'Peter Cook: City Landscapes' exhibition opens to cheer people up

Vladimir Belogolovsky talks to Peter Cook at Louisiana Museum of Modern Art where his dream-like drawings explore architecture as theatre, mystery, and magic moments.

by Vladimir BelogolovskyPublished on : Jan 31, 2022

The Louisiana Museum of Modern Art, a beautiful compound of art, architecture, and landscape, on the shore of the Øresund Sound in Humlebæk, about one hour drive north of Copenhagen in Denmark, is known not only for its strikingly appealing natural and built setting, but also for its thought-provoking exhibitions. In the past few years, the Museum presented several memorable architectural shows, as part of its Architect’s Studio series celebrating the work of a new generation of international architects who became particularly known for their sustainable projects and forming attitudes in their resistance to globalisation. On January 21, following the Museum’s closure for four weeks, due to the ongoing coronavirus pandemic, its reopening coincided with the opening of yet another architectural show that demonstrates the power of artistic imagination and ways of resisting anything that’s preconceived and conventional. Exhibition Peter Cook: City Landscapes brings together 120 drawings—visionary, kaleidoscopic, and dream-like architectural mutations—by one of the most influential contemporary architects, London-based Sir Peter Cook, the founder of famed Archigram (1961-74), an avant-garde architectural group and author of such cult-like revered projects as Plug-in-City (1963-66) and Instant City (1968-70).

Peter Cook, São Paulo Tower (2003) | Peter Cook: City Landscapes at the Louisiana Museum of Modern Art | STIRworld
Peter Cook, São Paulo Tower (2003) Image: Courtesy of Louisiana Museum of Modern Art

City Landscapes is presented in several rooms, one of which features a detailed timeline of Cook’s projects and a film that was done especially for the exhibition. However, the show is not a full retrospective; it focuses on the architect’s post-Archigram days—some drawings date back to the 1970s, while others are as recent as from last year. The exhibit does not include any of Cook’s built works either—the architect designed nine completed buildings, including the Kunsthaus Graz in Austria (2003), the Vienna Business and Economics University's Department of Law and Central Administration (2013), and Bond University’s Abedian School of Architecture on the Gold Coast in Australia (2013). The show also almost entirely excludes Cook’s competition projects. It should be mentioned that in 2019, M+ Museum in Hong Kong acquired roughly 1,500 drawings and sketches produced by Archigram collective.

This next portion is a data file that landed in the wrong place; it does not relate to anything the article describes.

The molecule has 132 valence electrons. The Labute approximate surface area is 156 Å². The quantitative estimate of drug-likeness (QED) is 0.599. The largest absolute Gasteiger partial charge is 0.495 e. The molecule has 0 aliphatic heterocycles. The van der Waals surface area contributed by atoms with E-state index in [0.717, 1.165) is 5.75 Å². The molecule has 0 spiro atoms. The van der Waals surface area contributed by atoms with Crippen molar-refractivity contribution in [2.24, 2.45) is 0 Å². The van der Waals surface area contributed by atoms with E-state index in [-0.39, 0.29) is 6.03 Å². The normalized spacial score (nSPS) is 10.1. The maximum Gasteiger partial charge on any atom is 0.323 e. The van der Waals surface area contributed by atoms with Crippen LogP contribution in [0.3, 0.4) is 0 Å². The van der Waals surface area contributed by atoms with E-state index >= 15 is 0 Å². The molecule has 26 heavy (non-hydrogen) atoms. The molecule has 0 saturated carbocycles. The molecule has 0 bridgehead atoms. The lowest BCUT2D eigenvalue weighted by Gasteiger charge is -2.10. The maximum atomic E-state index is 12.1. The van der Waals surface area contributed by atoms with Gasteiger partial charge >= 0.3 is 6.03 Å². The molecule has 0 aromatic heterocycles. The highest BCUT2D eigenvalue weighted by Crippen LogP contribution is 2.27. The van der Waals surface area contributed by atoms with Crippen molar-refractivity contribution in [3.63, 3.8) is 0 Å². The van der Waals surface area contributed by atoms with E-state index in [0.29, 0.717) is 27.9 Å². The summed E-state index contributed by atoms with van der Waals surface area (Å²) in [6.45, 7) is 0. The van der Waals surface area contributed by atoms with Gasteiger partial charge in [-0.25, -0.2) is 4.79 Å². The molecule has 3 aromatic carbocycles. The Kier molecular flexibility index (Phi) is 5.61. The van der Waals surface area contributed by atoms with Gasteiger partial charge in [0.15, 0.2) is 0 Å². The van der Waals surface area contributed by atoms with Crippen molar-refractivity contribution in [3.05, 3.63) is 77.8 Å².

Peter Cook, Filter City (2020) | Peter Cook: City Landscapes at the Louisiana Museum of Modern Art | STIRworld
Peter Cook, Filter City (2020) Image: Courtesy of Louisiana Museum of Modern Art

Peter Cook (b. 1936) studied architecture at Bournemouth College of Art in southern England and at the Architectural Association in London. He served as the Chair at the Bartlett School of Architecture at University College London from 1990 to 2006 and taught at numerous schools and continues teaching at the Royal Academy of Arts, the Royal College of Art, and at University College London. In 2002, Archigram was awarded the Gold Medal from the Royal Institute of British Architects. Cook curated the British Pavilion at the Venice Architecture Biennale in 2004 and Cyprus Pavilion in 2006. I recorded the following interview with Peter Cook over ZOOM between New York and Humlebæk on the day of the opening of his City Landscapes exhibition, which will remain on view at the Louisiana Museum of Modern Art until May 8 of this year. We discussed Cook’s interest in stretching architectural vocabulary, imagining buildings that disintegrate and are infiltrated with vegetation, about the need to bring into a program more than what's obvious, and how not to miss the magic moment in the process of both drawing and creating a building.